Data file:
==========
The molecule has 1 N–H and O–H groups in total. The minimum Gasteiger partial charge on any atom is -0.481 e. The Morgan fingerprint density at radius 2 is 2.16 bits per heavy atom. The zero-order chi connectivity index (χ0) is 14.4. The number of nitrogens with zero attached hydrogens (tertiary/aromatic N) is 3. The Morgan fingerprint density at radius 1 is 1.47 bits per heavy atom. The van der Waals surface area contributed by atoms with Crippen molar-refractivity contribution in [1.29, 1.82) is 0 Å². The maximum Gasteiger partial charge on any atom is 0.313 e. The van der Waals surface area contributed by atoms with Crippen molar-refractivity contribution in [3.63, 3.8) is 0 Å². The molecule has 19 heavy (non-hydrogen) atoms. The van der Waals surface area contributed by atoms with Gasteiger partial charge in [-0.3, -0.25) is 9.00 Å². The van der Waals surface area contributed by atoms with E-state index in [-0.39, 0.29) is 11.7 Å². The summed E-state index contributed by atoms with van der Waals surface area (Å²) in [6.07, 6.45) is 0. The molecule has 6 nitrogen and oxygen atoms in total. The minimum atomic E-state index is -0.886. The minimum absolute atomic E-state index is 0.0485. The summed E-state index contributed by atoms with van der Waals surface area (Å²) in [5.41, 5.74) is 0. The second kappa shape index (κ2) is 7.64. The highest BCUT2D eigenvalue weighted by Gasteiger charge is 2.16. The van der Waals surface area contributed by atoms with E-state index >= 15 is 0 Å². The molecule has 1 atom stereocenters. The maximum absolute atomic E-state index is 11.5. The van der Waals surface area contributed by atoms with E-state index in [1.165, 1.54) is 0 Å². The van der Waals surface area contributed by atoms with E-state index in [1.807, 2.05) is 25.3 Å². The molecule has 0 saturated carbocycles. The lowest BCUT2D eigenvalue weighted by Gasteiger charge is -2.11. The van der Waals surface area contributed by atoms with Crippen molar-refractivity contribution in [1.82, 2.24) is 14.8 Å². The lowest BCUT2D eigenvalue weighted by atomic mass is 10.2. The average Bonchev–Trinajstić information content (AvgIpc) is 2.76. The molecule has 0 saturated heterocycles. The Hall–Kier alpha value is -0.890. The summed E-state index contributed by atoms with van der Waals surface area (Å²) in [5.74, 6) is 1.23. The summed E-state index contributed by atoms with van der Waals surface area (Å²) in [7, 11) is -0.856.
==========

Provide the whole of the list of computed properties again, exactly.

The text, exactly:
The molecule has 1 N–H and O–H groups in total. The minimum Gasteiger partial charge on any atom is -0.481 e. The Morgan fingerprint density at radius 2 is 2.16 bits per heavy atom. The zero-order chi connectivity index (χ0) is 14.4. The number of nitrogens with zero attached hydrogens (tertiary/aromatic N) is 3. The Morgan fingerprint density at radius 1 is 1.47 bits per heavy atom. The van der Waals surface area contributed by atoms with Crippen molar-refractivity contribution in [1.29, 1.82) is 0 Å². The maximum Gasteiger partial charge on any atom is 0.313 e. The van der Waals surface area contributed by atoms with Crippen molar-refractivity contribution in [3.63, 3.8) is 0 Å². The molecule has 19 heavy (non-hydrogen) atoms. The van der Waals surface area contributed by atoms with Gasteiger partial charge in [-0.3, -0.25) is 9.00 Å². The van der Waals surface area contributed by atoms with E-state index in [-0.39, 0.29) is 11.7 Å². The summed E-state index contributed by atoms with van der Waals surface area (Å²) in [6.07, 6.45) is 0. The molecule has 6 nitrogen and oxygen atoms in total. The minimum atomic E-state index is -0.886. The minimum absolute atomic E-state index is 0.0485. The summed E-state index contributed by atoms with van der Waals surface area (Å²) in [5.41, 5.74) is 0. The second kappa shape index (κ2) is 7.64. The highest BCUT2D eigenvalue weighted by Gasteiger charge is 2.16. The van der Waals surface area contributed by atoms with E-state index >= 15 is 0 Å². The molecule has 1 atom stereocenters. The maximum absolute atomic E-state index is 11.5. The van der Waals surface area contributed by atoms with E-state index in [1.165, 1.54) is 0 Å². The van der Waals surface area contributed by atoms with E-state index in [1.807, 2.05) is 25.3 Å². The molecule has 0 saturated carbocycles. The lowest BCUT2D eigenvalue weighted by Gasteiger charge is -2.11. The van der Waals surface area contributed by atoms with Crippen molar-refractivity contribution in [1.82, 2.24) is 14.8 Å². The lowest BCUT2D eigenvalue weighted by atomic mass is 10.2. The average Bonchev–Trinajstić information content (AvgIpc) is 2.76. The molecule has 0 saturated heterocycles. The Hall–Kier alpha value is -0.890. The summed E-state index contributed by atoms with van der Waals surface area (Å²) in [5.74, 6) is 1.23. The summed E-state index contributed by atoms with van der Waals surface area (Å²) in [7, 11) is -0.856.